It has now been 64 days since there has been a successful people smuggling venture to Australia.
This is the longest period without a successful venture since before August 2008 when Labor started the boats.
This is a significant milestone. It demonstrates that the boats are stopping and the Coalition Government is delivering the safe, secure Australia that we promised the Australian people.
Operation Sovereign Borders is working and the people smugglers are getting the message that Australia is under new management.
The policy changes we took to the election are being implemented and it is clear that demonstrable progress against the people smugglers is being made.
This progress is in contrast to the deterioration that occurred under Labor.
On average, a boat arrived every day during the last year of Labor. At its peak last July, Australia witnessed over 4,200 illegal arrivals in a single month.
Under Labor’s failed policies, there were over 50,000 illegal arrivals, over 1,000 drownings at sea and $11 billion in Budget blowouts.
The Coalition Government will never let Australia go back to the failed policies of the past.
The Government’s strong resolve on our borders remains. The Coalition Government will not take a backward step in the fight against people smugglers.
Minister for Immigration and Border Protection
Authorised by Brian Loughnane, Cnr Blackall and Macquarie Streets, Barton ACT 2604.
February 21, 2014 / 21 AdarI 5774 / Good Shabbos!
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February 22, 2014 / 22 Adar I 5774 / Shavua Tov
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- 303 – Roman Emperor Diocletian orders the destruction of the Christian church in Nicomedia, beginning eight years of Diocletianic Persecution.
- 532 – Byzantine Emperor Justinian I orders the building of a new Orthodox Christian basilica in Constantinople – the Hagia Sophia.
- 1455 – Traditional date for the publication of the Gutenberg Bible, the first Western book printed with movable type.
- 1739 – Richard Palmer is identified at York Castle, by his former schoolteacher, as the outlaw Dick Turpin.
- 1820 – Cato Street Conspiracy: A plot to murder all the British cabinet ministers is exposed.
- 1847 – Mexican–American War: Battle of Buena Vista – In Mexico, American troops under future president General Zachary Taylor defeat Mexican GeneralAntonio López de Santa Anna.
- 1861 – President-elect Abraham Lincoln arrives secretly in Washington, D.C., after the thwarting of an alleged assassination plot in Baltimore, Maryland.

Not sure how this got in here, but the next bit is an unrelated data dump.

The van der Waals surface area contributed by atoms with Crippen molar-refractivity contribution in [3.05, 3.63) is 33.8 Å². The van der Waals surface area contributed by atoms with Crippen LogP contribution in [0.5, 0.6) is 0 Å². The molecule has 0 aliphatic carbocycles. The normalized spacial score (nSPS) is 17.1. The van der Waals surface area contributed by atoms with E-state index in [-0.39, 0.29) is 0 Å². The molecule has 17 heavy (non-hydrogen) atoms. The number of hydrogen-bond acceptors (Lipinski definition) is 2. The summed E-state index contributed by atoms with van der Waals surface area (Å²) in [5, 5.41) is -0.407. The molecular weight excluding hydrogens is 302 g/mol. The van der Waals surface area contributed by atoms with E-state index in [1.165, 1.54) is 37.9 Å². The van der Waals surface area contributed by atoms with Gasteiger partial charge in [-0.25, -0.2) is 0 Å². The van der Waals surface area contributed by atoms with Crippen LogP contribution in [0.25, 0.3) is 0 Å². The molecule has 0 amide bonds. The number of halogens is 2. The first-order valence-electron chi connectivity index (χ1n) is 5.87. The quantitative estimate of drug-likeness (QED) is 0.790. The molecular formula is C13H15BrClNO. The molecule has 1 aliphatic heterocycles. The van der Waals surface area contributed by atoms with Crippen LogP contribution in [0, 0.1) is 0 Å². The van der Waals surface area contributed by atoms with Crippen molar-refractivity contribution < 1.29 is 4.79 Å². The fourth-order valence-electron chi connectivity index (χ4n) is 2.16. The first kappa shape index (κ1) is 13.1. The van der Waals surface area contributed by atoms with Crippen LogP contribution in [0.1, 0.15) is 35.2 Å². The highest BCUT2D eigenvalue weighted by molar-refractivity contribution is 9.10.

- 1886 – Charles Martin Hall produced the first samples of man-made aluminum, after several years of intensive work. He was assisted in this project by his older sister Julia Brainerd Hall.
- 1896 – The Tootsie Roll is invented.
- 1898 – Émile Zola is imprisoned in France after writing "J'accuse", a letter accusing the French government of antisemitism and wrongfully imprisoning Captain Alfred Dreyfus.
- 1918 – Last monarch of Mecklenburg-Strelitz commits suicide.
- 1927 – President Calvin Coolidge signs a bill by Congress establishing the Federal Radio Commission (later replaced by the Federal Communications Commission) which was to regulate the use of radio frequencies in the United States.
- 1927 – German theoretical physicist Werner Heisenberg writes a letter to fellow physicist Wolfgang Pauli, in which he describes his uncertainty principle for the first time.
- 1941 – Plutonium is first produced and isolated by Dr. Glenn T. Seaborg.
- 1945 – World War II: During the Battle of Iwo Jima, a group of United States Marines and a commonly forgotten U.S. Navy Corpsman, reach the top of Mount Suribachi on the island and arephotographed raising the American flag.
- 1954 – The first mass inoculation of children against polio with the Salk vaccine begins in Pittsburgh.
- 1958 – Cuban rebels kidnap 5-time world F1 champion Juan Manuel Fangio.
- 1966 – In Syria, Ba'ath Party member Salah Jadid leads an intra-party military coup that replaces the previous government of General Amin Hafiz, also a Baathist.
- 1974 – The Symbionese Liberation Army demands $4 million more to release kidnap victim Patty Hearst.
- 1980 – Iranian Supreme Leader Ayatollah Ruhollah Khomeini states that Iran's parliament will decide the fate of the American embassy hostages.
- 2005 – The controversial French law on colonialism is passed, requiring teachers to teach the "positive values of colonialism". After public outcry, it is repealed at the beginning of 2006.
- 1417 – Pope Paul II (d. 1471)
- 1583 – Jean-Baptiste Morin, French mathematician, astrologer, and astronomer (d. 1656)
- 1633 – Samuel Pepys, English administrator and politician (d. 1703)
- 1646 – Tokugawa Tsunayoshi, Japanese shogun (d. 1709)
- 1648 – Arabella Churchill, English mistress of James II of England (d. 1730)
- 1685 – George Frideric Handel, German-English composer (d. 1759)
- 1729 – Josiah Hornblower, English-American engineer and politician (d. 1809)
- 1744 – Mayer Amschel Rothschild, German banker (d. 1812)
- 1850 – César Ritz, Swiss businessman, founded The Ritz London Hotel and Hôtel Ritz Paris (d. 1918)
- 1852 – Dục Đức, Vietnamese emperor (d. 1883)
- 1940 – Peter Fonda, American actor
- 1973 – Jason_Boyd_(baseball), American baseball player
- 1973 – Jeff Nordgaard, American/Polish basketball player
- 1983 – Emily Blunt, English actress
- 1994 – Dakota Fanning, American actress
- 2012 – Princess Estelle, Duchess of Östergötland
- 943 – Herbert II, Count of Vermandois, (b. 884)
- 1821 – John Keats, English poet (b. 1795)
- 1848 – John Quincy Adams, American politician, 6th President of the United States (b. 1767)
- 1855 – Carl Friedrich Gauss, German mathematician, astronomer, and physicist (b. 1777)
- 1931 – Nellie Melba, Australian soprano (b. 1861)
- 1934 – Edward Elgar, English composer (b. 1857)
- 1976 – L. S. Lowry, English painter (b. 1887)
- 1995 – James Herriot, English surgeon and author (b. 1916)